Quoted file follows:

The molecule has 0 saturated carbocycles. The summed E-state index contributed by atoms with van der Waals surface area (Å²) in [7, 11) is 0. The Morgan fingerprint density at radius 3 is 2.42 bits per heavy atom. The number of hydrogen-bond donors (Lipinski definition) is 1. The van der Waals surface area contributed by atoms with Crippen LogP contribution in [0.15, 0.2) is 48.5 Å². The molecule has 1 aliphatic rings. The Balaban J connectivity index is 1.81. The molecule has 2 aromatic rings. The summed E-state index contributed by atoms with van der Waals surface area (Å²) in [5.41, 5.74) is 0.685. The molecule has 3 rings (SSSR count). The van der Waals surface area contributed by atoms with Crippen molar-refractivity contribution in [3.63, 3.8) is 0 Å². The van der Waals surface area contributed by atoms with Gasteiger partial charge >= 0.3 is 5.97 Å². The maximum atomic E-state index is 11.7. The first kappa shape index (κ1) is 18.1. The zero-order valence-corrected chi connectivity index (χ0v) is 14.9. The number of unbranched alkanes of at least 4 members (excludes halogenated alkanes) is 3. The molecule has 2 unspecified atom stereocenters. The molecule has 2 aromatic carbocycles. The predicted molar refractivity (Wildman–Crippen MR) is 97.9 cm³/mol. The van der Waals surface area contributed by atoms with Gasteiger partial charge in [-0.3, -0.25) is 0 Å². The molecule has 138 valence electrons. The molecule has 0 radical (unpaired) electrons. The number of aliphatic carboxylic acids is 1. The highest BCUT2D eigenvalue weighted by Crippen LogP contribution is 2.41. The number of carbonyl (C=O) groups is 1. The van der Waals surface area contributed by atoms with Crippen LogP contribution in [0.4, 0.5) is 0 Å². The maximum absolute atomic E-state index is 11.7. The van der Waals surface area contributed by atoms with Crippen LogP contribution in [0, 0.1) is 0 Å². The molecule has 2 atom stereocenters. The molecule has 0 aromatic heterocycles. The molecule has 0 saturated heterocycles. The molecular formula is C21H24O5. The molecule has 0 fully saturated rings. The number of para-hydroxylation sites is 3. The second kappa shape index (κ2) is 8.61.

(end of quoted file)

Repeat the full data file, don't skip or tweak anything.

The molecule has 0 saturated carbocycles. The summed E-state index contributed by atoms with van der Waals surface area (Å²) in [7, 11) is 0. The Morgan fingerprint density at radius 3 is 2.42 bits per heavy atom. The number of hydrogen-bond donors (Lipinski definition) is 1. The van der Waals surface area contributed by atoms with Crippen LogP contribution in [0.15, 0.2) is 48.5 Å². The molecule has 1 aliphatic rings. The Balaban J connectivity index is 1.81. The molecule has 2 aromatic rings. The summed E-state index contributed by atoms with van der Waals surface area (Å²) in [5.41, 5.74) is 0.685. The molecule has 3 rings (SSSR count). The van der Waals surface area contributed by atoms with Crippen molar-refractivity contribution in [3.63, 3.8) is 0 Å². The van der Waals surface area contributed by atoms with Gasteiger partial charge >= 0.3 is 5.97 Å². The maximum atomic E-state index is 11.7. The first kappa shape index (κ1) is 18.1. The zero-order valence-corrected chi connectivity index (χ0v) is 14.9. The number of unbranched alkanes of at least 4 members (excludes halogenated alkanes) is 3. The molecule has 2 unspecified atom stereocenters. The molecule has 2 aromatic carbocycles. The predicted molar refractivity (Wildman–Crippen MR) is 97.9 cm³/mol. The van der Waals surface area contributed by atoms with Gasteiger partial charge in [-0.3, -0.25) is 0 Å². The molecule has 138 valence electrons. The molecule has 0 radical (unpaired) electrons. The number of aliphatic carboxylic acids is 1. The highest BCUT2D eigenvalue weighted by Crippen LogP contribution is 2.41. The number of carbonyl (C=O) groups is 1. The van der Waals surface area contributed by atoms with Crippen LogP contribution in [0.4, 0.5) is 0 Å². The maximum absolute atomic E-state index is 11.7. The van der Waals surface area contributed by atoms with Crippen LogP contribution in [0, 0.1) is 0 Å². The molecule has 2 atom stereocenters. The molecule has 0 aromatic heterocycles. The molecule has 0 saturated heterocycles. The molecular formula is C21H24O5. The molecule has 0 fully saturated rings. The number of para-hydroxylation sites is 3. The second kappa shape index (κ2) is 8.61.